Like an organization, a professional field is collective in nature, yet includes individual professionals. It also is situated within a broader contexts of sector and society. Again, the All Quadrant model can help us understand these dynamics. In particular, this quadrant identifies some of the paradox and tension in the volunteer field within the United States and helps make it more visible. These paradoxes and tensions are often un-named but have significant impact on the day-to-day experience of those who engage volunteers and work to advance the field as a whole.
|Subjective qualities & beliefs
- Volunteer administration: inadvertent/ intentional responsibility
- Volunteer administrator: marginalized internally/beloved by volunteers
- Volunteer administrator sense of agency: limited impact/unleashes power & talent of volunteers
- Volunteer role: strategic partner/“just” a volunteer
- Co-workers who fear of loss of control/quality/job
- Low rate of trained volunteer administrators
- Volunteer administrators: lower-ranking roles compared to other professions
- High turnover among volunteer administrators
- Volunteer administrators are usually women
- Ambassadors are retiring/ up & coming advocates and trainers
- Celebrity/ corporate attention
|Group values & issues
||System & structure
- Nonprofit (NP) image: God’s work/do-gooders
- NP professionalization: run as a business/Where is role for volunteers in a business?
- Volunteer value: you get what you pay for/volunteers are the heart of our agency
- Volunteering connects diverse communities/volunteering reinforces privilege & power
- Limited ideas about what volunteers are qualified do/volunteers run the organization
- Volunteers are unreliable & more trouble than they’re worth/are critical to organization success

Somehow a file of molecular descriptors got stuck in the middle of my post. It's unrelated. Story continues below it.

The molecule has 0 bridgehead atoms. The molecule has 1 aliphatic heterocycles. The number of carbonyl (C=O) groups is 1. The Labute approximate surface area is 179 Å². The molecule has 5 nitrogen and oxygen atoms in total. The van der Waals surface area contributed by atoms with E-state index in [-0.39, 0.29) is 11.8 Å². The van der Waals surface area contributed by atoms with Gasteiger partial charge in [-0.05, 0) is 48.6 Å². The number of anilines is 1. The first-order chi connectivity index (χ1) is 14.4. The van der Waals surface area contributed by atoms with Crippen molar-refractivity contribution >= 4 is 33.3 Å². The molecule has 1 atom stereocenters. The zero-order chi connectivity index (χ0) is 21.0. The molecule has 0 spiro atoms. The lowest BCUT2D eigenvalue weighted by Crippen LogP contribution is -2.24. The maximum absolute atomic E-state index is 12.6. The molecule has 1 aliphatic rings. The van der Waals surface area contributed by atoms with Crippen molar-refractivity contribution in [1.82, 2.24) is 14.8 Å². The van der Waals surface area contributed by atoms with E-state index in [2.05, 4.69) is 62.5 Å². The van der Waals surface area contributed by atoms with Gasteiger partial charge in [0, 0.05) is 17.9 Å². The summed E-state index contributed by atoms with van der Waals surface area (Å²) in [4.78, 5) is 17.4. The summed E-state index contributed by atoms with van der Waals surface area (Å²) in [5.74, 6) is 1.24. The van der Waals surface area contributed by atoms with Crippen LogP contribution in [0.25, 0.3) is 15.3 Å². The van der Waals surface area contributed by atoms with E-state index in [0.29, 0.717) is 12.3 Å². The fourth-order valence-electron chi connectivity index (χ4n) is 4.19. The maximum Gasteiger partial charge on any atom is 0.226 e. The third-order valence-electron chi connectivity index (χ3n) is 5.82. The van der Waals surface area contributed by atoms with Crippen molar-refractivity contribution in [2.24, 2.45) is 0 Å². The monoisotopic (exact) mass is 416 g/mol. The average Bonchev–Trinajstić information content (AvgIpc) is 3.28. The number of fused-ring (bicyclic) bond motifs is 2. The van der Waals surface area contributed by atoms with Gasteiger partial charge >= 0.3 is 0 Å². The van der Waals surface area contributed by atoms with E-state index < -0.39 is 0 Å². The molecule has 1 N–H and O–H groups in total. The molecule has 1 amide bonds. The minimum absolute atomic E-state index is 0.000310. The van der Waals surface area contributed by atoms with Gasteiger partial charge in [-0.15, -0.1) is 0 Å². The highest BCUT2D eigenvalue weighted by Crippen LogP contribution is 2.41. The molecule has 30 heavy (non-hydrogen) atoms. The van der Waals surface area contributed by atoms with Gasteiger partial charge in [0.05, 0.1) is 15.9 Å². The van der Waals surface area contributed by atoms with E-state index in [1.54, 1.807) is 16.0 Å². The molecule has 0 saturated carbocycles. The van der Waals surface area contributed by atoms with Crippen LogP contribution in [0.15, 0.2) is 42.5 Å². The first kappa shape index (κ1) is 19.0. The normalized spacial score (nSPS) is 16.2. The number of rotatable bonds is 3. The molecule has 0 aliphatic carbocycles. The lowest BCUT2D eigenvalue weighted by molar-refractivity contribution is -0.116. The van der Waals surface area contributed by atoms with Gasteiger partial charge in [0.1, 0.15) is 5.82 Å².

- Belief that volunteers are free, thus need no investment
- Volunteers lack power/deal with symptoms. (Activists create change/deal with root causes)
- Many (competing) volunteer matching technologies
- Limited volunteer administrator training, emphasizes technical vs. adaptive issues
- Limited graduate school courses on volunteer engagement even as nonprofit graduate programs increase
- Volunteer Match: tech & tools, no local staff
- Volunteer Centers: local connectors & advocates, often underfunded
- Points of Light: broad, shallow resources
- AL!VE: attempting to grow membership and resources for field
- AmeriCorps: constant battle for funding
- Emphasis/incentives for recruitment
- Little value given to volunteer infrastructure
- Value of volunteers in # of hours vs. quality or impact of work
Questions for practical application
- What level of awareness exists about each quadrant?
- How is this awareness informing the future of the field?
- In what ways do patterns in the field mirror patterns at the community level?
- How do we reverse patterns that are not functional or healthy?
- How do we sustain patterns that are functional and healthy?
- What entities can support the assessment and development of the field?